I was a scaredy-cat. You know, afraid to share my thoughts for fear they would sound stupid, afraid to step up and lead because of my feelings of inadequacy; afraid that I might offend someone; afraid to dream…I found it easier to follow behind someone who was louder, appeared confident, or had more degrees and letters after her name.
I found that a “gnawing voice of self-doubt can lead to paralyzing fear, the inability to move forward, poor quality work, and worst of all, perpetually playing small in the game of life” (Kim Avery).
However, I was transformed when I finally learned that we are uniquely called and equipped by God to confidently and boldly do good works.
“Make a careful exploration of who you are and the work you have been given and then sink yourself into that. Don’t be impressed with yourself. Don’t compare yourself with others. Each of you must take responsibility for doing the creative best you can with your own life” (Gal 6:4-5, MSG).
I’ve spent this last year on two continents awed by the creative best from women who actively live this verse. Christian leaders are rarely the “beautiful people,” or titled, or eloquent. However, they frequently radiate with the greatness that flourishes in secret. Why? Because they “take responsibility for doing their creative best” for an audience of One.
These leaders realize that God created, called and equipped them to serve. It’s about God’s abilities, not theirs. They have learned to give lavishly, love deeply and live boldly, often in the background…silently…humbly, knowing that God knows. And that’s more than enough.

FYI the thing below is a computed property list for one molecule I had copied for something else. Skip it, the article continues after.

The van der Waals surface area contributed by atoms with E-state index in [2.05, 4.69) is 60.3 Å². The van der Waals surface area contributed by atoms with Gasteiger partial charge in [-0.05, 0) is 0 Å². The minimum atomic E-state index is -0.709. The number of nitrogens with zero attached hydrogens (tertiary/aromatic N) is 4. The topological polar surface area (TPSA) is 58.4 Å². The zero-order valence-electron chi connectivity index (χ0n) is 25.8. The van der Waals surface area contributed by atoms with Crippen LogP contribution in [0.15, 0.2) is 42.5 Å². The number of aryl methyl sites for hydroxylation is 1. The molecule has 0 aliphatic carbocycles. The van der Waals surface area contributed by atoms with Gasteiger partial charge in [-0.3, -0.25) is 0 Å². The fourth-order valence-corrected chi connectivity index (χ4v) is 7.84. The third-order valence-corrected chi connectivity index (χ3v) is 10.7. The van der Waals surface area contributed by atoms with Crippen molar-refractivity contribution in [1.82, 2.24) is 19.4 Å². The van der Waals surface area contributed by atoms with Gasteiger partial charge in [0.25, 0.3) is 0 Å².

This year, I have spent time with a friend who just returned from pouring into the lives of missionary children and their parents in Mozambique; a woman who shares Jesus with prostitutes working on the street of the tenth most dangerous city in the world; women who serve refugees from Venezuela; women who serve as caring mothers in half-way houses for addicted men; church planters; small group Bible teachers; women who year after year continue serving, teaching, and modeling Christ in their local churches and communities; leaders who travel thousands of miles and donate as much money to minister to and encourage other ministry leaders.
Silently and humbly, yet with the power of the Holy Spirit within them, all of these women are the “boots on the ground,” powerful because they have made “a careful exploration of who they are, and the work they have been given.” As Bob Goff says, “that’s what love does.”
How about you? Do you know who you are in Christ and what work he has prepared for you? Lean into that, creatively sinking your life into the life he purposed for you to live (Ps. 138:3). Love big. God did not create you to be a scaredy-cat playing small in the game of life, but rather a fierce lion called and equipped wherever you are in the world. Sink into who you are, and the work God gave you. You might even find your new ROAR!
A Former Scaredy Cat